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BC Federation of Retired Union

BC FORUM News - From The Advocate, Winter, 2019


BC workers welcome landmark rights legislation

The BC Federation of Labour (BCFED) says it stands proudly with Indigenous people and communities in support of the historic Indigenous rights legislation introduced in late October by the BC NDP government.

“Workers understand that Indigenous rights are human rights. Respecting those rights will benefit everyone,” said Laird Cronk, president of the BCFED.

The Declaration on the Rights of Indigenous Peoples Act was co-developed with the First Nations Leadership Council. If passed, it will make BC the first province to fully recognize the United Nations’ Declaration on the Rights of Indigenous Peoples (UNDRIP).

“Indigenous rights have been denied too long leading to conflict and uncertainty. This legislation creates a just and equitable path for economic development that benefits all workers and communities in BC,” said Cronk.

The BC labour movement has a clear and longstanding mandate from its members to support action on Indigenous rights implementation. At its 57th convention in 2016, resolutions were passed committing the BCFED to support Indigenous peoples' inherent right to self-determination as well as to support efforts to bring the UN Declaration on the Rights of Indigenous Peoples into law in BC and Canada.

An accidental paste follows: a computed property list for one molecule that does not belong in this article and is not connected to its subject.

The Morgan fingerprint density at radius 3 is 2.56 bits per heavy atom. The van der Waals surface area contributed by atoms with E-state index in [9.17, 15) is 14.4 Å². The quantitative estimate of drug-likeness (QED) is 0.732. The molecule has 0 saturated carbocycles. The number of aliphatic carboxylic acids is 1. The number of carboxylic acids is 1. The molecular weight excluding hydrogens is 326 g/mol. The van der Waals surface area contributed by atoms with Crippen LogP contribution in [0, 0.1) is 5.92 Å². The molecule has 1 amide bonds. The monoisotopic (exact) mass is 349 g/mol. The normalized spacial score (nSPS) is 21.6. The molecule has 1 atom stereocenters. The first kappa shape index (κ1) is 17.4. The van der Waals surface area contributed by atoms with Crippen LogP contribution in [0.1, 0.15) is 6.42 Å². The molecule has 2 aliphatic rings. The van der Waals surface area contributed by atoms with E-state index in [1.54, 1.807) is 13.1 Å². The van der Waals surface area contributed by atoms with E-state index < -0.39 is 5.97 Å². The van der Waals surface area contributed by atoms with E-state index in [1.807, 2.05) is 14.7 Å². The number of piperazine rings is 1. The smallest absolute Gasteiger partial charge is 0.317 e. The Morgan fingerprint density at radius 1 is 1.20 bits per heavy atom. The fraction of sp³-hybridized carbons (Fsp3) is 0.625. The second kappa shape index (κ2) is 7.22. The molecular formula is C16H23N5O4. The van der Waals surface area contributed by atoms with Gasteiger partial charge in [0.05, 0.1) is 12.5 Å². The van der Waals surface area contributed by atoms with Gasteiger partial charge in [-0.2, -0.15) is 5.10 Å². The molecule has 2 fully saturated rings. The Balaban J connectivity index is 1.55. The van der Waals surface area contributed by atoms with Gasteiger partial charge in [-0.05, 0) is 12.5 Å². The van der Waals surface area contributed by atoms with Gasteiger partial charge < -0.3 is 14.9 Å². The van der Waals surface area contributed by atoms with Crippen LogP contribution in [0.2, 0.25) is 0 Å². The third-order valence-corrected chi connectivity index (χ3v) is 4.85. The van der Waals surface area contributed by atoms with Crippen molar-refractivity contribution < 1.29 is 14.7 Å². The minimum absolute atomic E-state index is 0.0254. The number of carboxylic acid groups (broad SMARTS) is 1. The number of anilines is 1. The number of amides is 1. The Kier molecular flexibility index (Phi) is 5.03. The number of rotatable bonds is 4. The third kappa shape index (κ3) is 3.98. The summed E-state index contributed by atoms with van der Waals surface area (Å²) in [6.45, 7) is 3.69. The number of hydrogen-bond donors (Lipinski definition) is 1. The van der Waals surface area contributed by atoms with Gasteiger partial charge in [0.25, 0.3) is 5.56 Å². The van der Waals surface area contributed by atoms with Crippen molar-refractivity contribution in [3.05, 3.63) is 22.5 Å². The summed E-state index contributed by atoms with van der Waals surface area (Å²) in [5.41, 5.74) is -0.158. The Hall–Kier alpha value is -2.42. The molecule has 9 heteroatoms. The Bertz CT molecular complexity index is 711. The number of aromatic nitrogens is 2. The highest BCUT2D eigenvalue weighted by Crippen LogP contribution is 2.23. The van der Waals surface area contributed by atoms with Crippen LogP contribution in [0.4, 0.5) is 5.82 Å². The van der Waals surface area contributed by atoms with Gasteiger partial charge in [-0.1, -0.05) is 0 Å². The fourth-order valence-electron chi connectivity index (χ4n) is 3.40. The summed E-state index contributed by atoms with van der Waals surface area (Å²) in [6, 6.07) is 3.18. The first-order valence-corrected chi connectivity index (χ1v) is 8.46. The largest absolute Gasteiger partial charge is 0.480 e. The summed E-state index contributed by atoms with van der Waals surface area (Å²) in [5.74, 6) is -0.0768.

“The status quo isn’t working,” said Cronk.

“The courts have been imploring governments to get on with real action on Indigenous rights for decades. As the voice of 500,000 unionized workers, including many thousands of Indigenous workers in the province, we are proud to support this historic piece of legislation that does just that.”

The government says the legislation is a clear action plan for reconciliation.

Over time, as provincial laws are modified or enacted, they will be aligned with the UN Declaration. BC laws will not change immediately. Bringing existing provincial laws into alignment with the UN Declaration will take time and will require consultation with Indigenous peoples and stakeholders including business, industry and local government.

“This new law is an important step toward true and lasting reconciliation, where we build a robust and sustainable economy by working together, and create economic and social opportunities for Indigenous peoples, communities across BC, business and industry,” said Premier John Horgan.

Regional Chief Terry Teegee of the BC Assembly of First Nations, who joined other First Nations leaders at the Legislature, said economic prosperity is one of the key goals of all British Columbians and First Nations.

“This legislation provides the tools to create certainty, to make decisions better and to ensure that our people can get out of poverty. Business leaders and investors here and around the world must understand that we can do business better when First Nations rights are included and respected,” he said.


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